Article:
Try as I might, I cannot locate a copy of the pro close-up, but the hair style could not be disguised as other than that where she is posed on the piano stool.
Wartime was the decade of rayon acetate.  The white dress of 1937 was probably linen.  The dress printed with tulips, magenta, green, black on off-white, as well as the stockings were rayon, and shoe soles were a new product, neolite.  Linen, most leather, silk, "virgin" cotton, were unavailable (nylon, of course, was for parachutes).  But the skirts of dresses were barely knee length; things were skimpy to save materials.  Maybe so, but the styles, with padded shoulders and fitted jackets, were very perky and expressed more attitude than mere patriotic sacrifice.  Think Andrew Sisters in wartime movies; think Hollywood's Joan Leslie; think Petty Girls.  And that with permanented hair, often rolled over a "rat".
I repeat, though: neither Mrs. Roosevelt nor my grandmother was affected by that Look (nor our president by zoot suits, which, where I lived, were not confined to African-American or Hispanic men).
I wonder whether 'Gene' if she had stayed in her parents' small town would have changed so much as in that manqué-glamor photo: a chanteuse was not posed on a piano bench.  But her nurse's aide uniform also was knee length.
And everyone wore lipstick.  It was thickish, and it came off easily, but washed out only with difficulty.  At school, though, the other girls made fun of you if you didn't wear it.  Janice, who walked to Jr. High School with me, was the child of a fundamentalist minister, and we stopped at a gas station restroom so she could put it on.  I never dreamt of being free of lipstick or of shaven legs.
The point is that, at the lower-middle class popular level, in the six years between those two photos, the icons changed quite radically.  And this change concerned not Vogue so much as subscribers to Good Housekeeping, for example.  Not how young women thought or what they read so much as their collective image.
Shortly after nylon was relegated, along with leather bullet cases, to army surplus shops, the New Look appeared, first in haute couture by Yves St. Laurent but promptly in the new Seventeen magazine.  It also was tight waisted, and the skirts were mostly full as well as long.  The magazines emphasized that we could have camel's hair and silk (also woven gingham, real gingham).  You didn't go to the army canteen or build figher planes in such a style.  I hear that our county public library has just subscribed to a complete digitized run of Vogue to which you are referred.  But this was not easily aped by J. C. Penny or by Sears or,  in England, by Marks & Spencer.  Their revolution, and that of college shops, was consonant (and typified in my memory by cashmere or lamb's-wool sweater sets), with calf-length skirt hems.  And the plentiful nylons (though still with garters) were seamless!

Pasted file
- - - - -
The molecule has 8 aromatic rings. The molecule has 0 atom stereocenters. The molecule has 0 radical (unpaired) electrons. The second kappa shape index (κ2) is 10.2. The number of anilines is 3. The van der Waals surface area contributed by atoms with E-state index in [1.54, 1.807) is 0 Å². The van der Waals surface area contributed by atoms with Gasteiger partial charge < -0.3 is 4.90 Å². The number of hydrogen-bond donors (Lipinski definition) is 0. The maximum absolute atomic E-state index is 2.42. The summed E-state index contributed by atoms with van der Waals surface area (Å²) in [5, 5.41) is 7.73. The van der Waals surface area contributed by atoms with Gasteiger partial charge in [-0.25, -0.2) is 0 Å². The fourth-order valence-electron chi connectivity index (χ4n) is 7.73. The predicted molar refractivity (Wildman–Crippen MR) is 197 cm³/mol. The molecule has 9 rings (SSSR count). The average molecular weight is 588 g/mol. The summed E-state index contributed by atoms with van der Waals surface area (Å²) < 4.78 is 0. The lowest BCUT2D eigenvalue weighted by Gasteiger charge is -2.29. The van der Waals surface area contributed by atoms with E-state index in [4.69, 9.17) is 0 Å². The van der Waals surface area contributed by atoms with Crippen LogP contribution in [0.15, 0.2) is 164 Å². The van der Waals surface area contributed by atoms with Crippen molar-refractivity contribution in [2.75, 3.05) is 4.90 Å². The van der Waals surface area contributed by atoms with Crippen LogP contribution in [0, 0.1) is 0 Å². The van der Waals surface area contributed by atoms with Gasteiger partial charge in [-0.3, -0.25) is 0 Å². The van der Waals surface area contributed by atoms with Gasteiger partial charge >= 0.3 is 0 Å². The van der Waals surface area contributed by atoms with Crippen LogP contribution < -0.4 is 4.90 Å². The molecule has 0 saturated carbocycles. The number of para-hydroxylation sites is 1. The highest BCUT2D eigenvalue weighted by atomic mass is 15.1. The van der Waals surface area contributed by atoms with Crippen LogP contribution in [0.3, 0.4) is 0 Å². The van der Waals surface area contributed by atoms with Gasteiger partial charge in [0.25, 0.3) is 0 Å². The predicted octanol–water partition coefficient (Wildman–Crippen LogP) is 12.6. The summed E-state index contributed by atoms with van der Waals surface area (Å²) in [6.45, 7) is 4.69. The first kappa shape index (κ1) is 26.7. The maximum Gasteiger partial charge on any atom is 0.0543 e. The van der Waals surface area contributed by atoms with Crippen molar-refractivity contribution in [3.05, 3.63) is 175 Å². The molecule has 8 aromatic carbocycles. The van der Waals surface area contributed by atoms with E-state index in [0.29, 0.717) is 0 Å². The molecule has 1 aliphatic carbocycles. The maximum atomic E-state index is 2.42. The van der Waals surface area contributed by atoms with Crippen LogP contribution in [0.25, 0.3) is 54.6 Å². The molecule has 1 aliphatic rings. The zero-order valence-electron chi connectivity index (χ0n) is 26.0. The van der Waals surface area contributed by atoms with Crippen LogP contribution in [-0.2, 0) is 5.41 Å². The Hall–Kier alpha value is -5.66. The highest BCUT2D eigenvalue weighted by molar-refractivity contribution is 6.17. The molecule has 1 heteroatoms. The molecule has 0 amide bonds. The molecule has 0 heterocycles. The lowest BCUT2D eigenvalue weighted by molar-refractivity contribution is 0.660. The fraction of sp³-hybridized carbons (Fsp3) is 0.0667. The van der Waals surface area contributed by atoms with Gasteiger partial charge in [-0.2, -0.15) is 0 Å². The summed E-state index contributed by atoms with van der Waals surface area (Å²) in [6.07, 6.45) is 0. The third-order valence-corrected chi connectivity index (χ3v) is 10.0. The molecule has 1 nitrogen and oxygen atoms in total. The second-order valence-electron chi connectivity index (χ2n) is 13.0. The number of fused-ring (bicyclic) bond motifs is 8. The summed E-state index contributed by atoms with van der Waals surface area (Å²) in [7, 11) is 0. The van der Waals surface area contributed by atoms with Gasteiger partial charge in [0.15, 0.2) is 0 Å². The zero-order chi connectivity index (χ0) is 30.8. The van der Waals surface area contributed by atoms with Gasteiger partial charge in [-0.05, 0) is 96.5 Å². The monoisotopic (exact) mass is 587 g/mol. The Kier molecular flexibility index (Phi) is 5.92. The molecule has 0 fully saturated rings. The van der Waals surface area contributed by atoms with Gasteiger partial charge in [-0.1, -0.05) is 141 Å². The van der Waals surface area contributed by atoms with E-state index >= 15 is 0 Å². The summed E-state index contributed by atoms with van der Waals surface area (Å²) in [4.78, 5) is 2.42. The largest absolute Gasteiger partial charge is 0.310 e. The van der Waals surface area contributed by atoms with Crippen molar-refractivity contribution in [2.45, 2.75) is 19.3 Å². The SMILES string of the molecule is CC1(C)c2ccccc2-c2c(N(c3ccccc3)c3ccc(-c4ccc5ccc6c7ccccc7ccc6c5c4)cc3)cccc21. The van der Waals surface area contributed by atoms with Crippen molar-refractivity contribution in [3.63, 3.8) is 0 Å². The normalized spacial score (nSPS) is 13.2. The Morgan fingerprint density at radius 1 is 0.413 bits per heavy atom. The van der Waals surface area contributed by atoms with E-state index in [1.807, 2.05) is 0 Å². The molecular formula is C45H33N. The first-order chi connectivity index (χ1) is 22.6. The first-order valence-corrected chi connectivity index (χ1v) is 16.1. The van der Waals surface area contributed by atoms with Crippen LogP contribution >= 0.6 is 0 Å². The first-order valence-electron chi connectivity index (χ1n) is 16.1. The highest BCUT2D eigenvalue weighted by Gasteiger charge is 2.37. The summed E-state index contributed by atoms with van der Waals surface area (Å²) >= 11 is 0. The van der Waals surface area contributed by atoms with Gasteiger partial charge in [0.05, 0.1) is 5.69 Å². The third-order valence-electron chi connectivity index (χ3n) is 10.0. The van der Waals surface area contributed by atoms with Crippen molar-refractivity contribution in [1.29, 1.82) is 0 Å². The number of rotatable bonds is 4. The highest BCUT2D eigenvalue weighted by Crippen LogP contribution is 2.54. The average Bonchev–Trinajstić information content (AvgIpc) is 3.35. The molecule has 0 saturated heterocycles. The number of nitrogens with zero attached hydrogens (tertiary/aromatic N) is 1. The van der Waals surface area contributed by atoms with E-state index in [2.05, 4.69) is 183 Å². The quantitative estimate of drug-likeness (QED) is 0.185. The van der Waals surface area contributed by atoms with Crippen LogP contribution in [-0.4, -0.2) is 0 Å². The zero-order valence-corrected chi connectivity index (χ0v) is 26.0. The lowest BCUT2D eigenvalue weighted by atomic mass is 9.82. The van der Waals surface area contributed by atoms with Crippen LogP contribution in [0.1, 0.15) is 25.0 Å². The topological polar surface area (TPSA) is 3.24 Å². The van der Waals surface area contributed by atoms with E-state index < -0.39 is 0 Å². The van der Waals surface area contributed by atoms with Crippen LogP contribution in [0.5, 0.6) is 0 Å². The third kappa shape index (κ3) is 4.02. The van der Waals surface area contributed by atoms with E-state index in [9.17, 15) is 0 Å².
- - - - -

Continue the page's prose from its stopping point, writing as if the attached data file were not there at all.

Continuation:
To a certain extent, again, a new young woman was launched.
The real liberation, apart from pills (which many of us didn't need, yet), in the 1960s was from the ladylike (and lipsticked, hatted, etc.) post-war New Look.  One thing after another.  Not setting one's hair.  Wearing pants, even bluejeans, instead of skirts.  Wearing sandals, not pinchy 'ballerina' shoes, and not without stockings (in California through most of the winter, too), no lipstick at all, and no bra!
That was the new icon.  Of course, if we went to the opera, we dressed properly; if poor, the little black dress and a nice string of beads would do.
Meanwhile, the little girl on Sunbeam bread and the little girl happily spilling Morton's salt ("When it rains, it pours") were updated.  The tiger on the corn flakes box and the cats in Disney's Aristocats were brought into line with prize-winning LP album covers: commercial modernity, some of it very attractive.
With the millennium (and somewhat before it), the mascara, the eyeshadow, the liquid make-up, the lipstick and indescribable varieties of outer wear, and the poses in the advertising photographs, and, especially, the kind of slenderness of, e.g., Special K advertisements has exploded again.  Like (something I just learned) fireweed, the pioneer weed that comes back like a vengeance.
Nota bene: I am not so silly as to suggest that pretty women should not be 'objects' (nor, of course, pretty men).  It's just that the iconology of sex in commercial imagery keeps recycling and I keep feeling that the changes are full of signifiers, signifiers whose meaning often puzzles me.  I mean, you can use almost any types to make human faces and bodies look sexy.   I admit that the models in the recent Korean Airlines TV ads are especially puzzling.  And why do we have to revert to something very like Gloria Swanson?  What is being concealed?
Both of my parents are dead, and I apologize for having to resort to using their pictures.